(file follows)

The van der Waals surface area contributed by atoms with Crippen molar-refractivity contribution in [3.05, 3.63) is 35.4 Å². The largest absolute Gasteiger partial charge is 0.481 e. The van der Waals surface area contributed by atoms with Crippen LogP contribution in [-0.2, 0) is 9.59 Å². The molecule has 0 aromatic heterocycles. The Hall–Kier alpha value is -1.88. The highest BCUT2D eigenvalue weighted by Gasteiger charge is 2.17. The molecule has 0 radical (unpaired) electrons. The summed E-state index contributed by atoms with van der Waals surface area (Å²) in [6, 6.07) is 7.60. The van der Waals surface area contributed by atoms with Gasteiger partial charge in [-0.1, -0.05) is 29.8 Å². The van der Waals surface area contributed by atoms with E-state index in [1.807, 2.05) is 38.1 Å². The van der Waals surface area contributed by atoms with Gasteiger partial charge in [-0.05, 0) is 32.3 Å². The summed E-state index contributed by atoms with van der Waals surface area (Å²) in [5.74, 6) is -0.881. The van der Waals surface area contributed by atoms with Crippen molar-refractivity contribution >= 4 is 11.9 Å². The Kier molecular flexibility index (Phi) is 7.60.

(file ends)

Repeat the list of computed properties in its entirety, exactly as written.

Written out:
The van der Waals surface area contributed by atoms with Crippen molar-refractivity contribution in [3.05, 3.63) is 35.4 Å². The largest absolute Gasteiger partial charge is 0.481 e. The van der Waals surface area contributed by atoms with Crippen LogP contribution in [-0.2, 0) is 9.59 Å². The molecule has 0 aromatic heterocycles. The Hall–Kier alpha value is -1.88. The highest BCUT2D eigenvalue weighted by Gasteiger charge is 2.17. The molecule has 0 radical (unpaired) electrons. The summed E-state index contributed by atoms with van der Waals surface area (Å²) in [6, 6.07) is 7.60. The van der Waals surface area contributed by atoms with Gasteiger partial charge in [-0.1, -0.05) is 29.8 Å². The van der Waals surface area contributed by atoms with E-state index in [1.807, 2.05) is 38.1 Å². The van der Waals surface area contributed by atoms with Gasteiger partial charge in [-0.05, 0) is 32.3 Å². The summed E-state index contributed by atoms with van der Waals surface area (Å²) in [5.74, 6) is -0.881. The van der Waals surface area contributed by atoms with Crippen molar-refractivity contribution >= 4 is 11.9 Å². The Kier molecular flexibility index (Phi) is 7.60.